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The shapely curves of the Porsche 911 are among the easiest identified in the automotive world, and for more than half a century they’ve held on to that design language. Yet they have tried other concepts, and one of the most radically different was this Giugiaro-prototype from 1970: Tapiro.

Tapiro is based on the VW-Porsche 914, which in recent years has finally achieved some recognition within the classic car scene. But regardless of how people feel about the car, it’s hardly a beauty revelation. As such, I suppose it was inevitable that someone would attempt to improve its design, so it was the ugly duckling 914 which was the bases of Giugiaros prototype, and he chose a 914/6 as the donor vehicle.

All hints of the Porsche 914’s peculiar proportions are gone with the wind…

It was only his fourth prototype designed under his own company name Italdesign, and it’s claimed that it was one of his personal favorites for many years. It was first unveiled in Torino in 1970, and subsequently toured several of the major exhibitions to show off the abilities of Italdesign. But it was more than just a pretty face. The Tapiro had the distinct advantage of being a fully functioning and drivable car. Not just that, but the engine was further tuned to race specifications and far exceeded the regular road 914/6.

…and typically for Giugiaro, the wedge works right down to the smallest details. Just look at those four razor-sharp corners of the front wing…

Yet, the Tapiro wasn’t really about performance. It was all about design, and it did this really well. Also back then, Giugiaro was highly modern, and it can actually be a bit of a challenge to immediately link his various models to a certain era. However, he also wasn’t afraid of recycling elements from previous successes: The Tapiro’s elegant gullwing engine covers were reused from his 1966 De Tomaso Mangusta (which he designed while employed by Ghia). Regardless, the result is exceptionally harmonious, ultra-modern – and not particularly Porsche.

…and look how radically the shape changes when all four opening panels are flipped open to break the harmony.

Which perhaps explains why Porsche didn’t bite. The Tapiro’s crisp wedge design could have hardly been more of an extreme change from the conservative and softly curved 911. Nonetheless, looking back at Porsche’s illustrious history from the year 2018, I personally feel that the Tapiro is one of the most stunning Porsches ever. Giugiaro’s transformation of the unorthodox 914 is nothing less than a stroke of genius.

The young Giorgetto Giugiaro founded Italdesign in 1968, and the Tapiro was only the fourth design from the company.

A Spanish businessman fell for the Porsche and managed to buy the concept car when its traveling exhibition duties came to an end. He subsequently used the car regularly as his private means of transportation (and enjoyment). But the unique Porsche suffered a horrific fate in the mid-seventies when unhappy employees set the car on fire. The damage was extensive and the wrecked Tapiro was bought back by Italdesign, and vanished into hiding for many years.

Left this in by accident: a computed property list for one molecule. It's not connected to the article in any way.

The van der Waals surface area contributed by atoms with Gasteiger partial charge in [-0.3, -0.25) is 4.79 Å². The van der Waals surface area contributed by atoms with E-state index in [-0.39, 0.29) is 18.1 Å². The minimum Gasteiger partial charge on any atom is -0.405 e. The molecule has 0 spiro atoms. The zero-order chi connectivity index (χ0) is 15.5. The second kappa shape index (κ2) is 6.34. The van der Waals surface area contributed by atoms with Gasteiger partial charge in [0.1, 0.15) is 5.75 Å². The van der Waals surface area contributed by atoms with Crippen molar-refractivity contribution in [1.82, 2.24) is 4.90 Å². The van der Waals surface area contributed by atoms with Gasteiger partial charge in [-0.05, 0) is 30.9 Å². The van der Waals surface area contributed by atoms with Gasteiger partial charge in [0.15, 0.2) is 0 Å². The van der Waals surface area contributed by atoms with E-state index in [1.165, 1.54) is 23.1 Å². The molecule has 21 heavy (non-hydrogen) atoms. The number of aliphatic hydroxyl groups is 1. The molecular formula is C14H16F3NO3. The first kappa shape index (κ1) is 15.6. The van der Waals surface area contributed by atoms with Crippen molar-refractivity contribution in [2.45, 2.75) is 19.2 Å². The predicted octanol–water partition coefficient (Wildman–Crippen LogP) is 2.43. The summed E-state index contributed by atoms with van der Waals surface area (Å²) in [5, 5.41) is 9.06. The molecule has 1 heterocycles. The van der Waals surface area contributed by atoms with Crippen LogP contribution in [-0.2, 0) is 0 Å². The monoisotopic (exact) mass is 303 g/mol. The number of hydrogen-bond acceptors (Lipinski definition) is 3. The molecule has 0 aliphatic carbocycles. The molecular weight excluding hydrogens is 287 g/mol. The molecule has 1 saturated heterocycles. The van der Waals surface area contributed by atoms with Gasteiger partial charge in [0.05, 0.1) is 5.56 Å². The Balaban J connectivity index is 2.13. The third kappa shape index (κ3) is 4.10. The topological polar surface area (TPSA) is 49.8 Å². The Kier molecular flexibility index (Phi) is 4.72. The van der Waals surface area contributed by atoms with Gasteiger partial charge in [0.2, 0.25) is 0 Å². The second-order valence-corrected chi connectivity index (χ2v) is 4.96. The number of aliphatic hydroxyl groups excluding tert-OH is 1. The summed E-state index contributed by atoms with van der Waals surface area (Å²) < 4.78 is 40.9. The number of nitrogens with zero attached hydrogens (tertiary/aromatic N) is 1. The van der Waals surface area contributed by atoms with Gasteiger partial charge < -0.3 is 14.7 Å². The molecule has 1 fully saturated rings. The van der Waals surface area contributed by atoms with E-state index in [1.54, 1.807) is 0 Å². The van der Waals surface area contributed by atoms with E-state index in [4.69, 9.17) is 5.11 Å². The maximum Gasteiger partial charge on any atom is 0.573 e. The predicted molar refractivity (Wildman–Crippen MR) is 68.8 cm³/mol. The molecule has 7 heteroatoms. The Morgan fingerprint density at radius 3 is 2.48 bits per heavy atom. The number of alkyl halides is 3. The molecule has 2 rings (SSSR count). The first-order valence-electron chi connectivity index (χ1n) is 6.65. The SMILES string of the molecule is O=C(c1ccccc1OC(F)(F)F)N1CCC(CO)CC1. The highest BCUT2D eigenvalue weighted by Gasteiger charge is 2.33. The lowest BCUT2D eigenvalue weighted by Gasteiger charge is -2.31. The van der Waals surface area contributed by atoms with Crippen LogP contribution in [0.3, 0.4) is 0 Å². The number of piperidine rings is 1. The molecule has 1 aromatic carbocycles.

There early seventies clearly gave us many beautifully sculpted things to view – in this picture, the Tapiro is only one of them…

Besides the Tapiro’s fabulous design, it’s very characteristic of the period that it’s graced with the company of just as beautiful women in short skirts or hotpants on most of the publicity shots. All the more reason for ViaRETRO to feature the Italdesign Porsche Tapiro. Enjoy the pictures…

4 Responses

  1. Anders Bilidt

    I too love most seventies wedges. The Tapiro is certainly no exception to that rule. It’s sharp – literally! – and fascinating.
    But whether Porsche should have actually built the car is debatable. I didn’t really fit into their line-up. And whether it’s one of the most stunning Porsches ever, is equally debatable. The 911 – especially the simplistic pre-’74 longhood – didn’t become an icon for nothing, and from a pure design-perspective the 928 is surely more of masterpiece. And of course, we can’t forget their low-production but painstakingly exquisite 904 – definitely my personal favourite…

    Reply
  2. Tony Wawryk

    I love this! Hard to believe it’s based on a 914 (a car I’m also a fan of). Of course, it wouldn’t have survived long had Porsche decided to build it – forthcoming safety regulations would soon have put paid to it, especially the front end, and it may have then been transformed into something less dramatic and exciting.
    I’m ambivalent about whether or not Porsche should have built it – unlike Anders, I think it’s a better looking car than the 928, which has always seemed slightly heavy-looking to me (though still a great car), but nothing touches a 904…except maybe a 906.

    Reply

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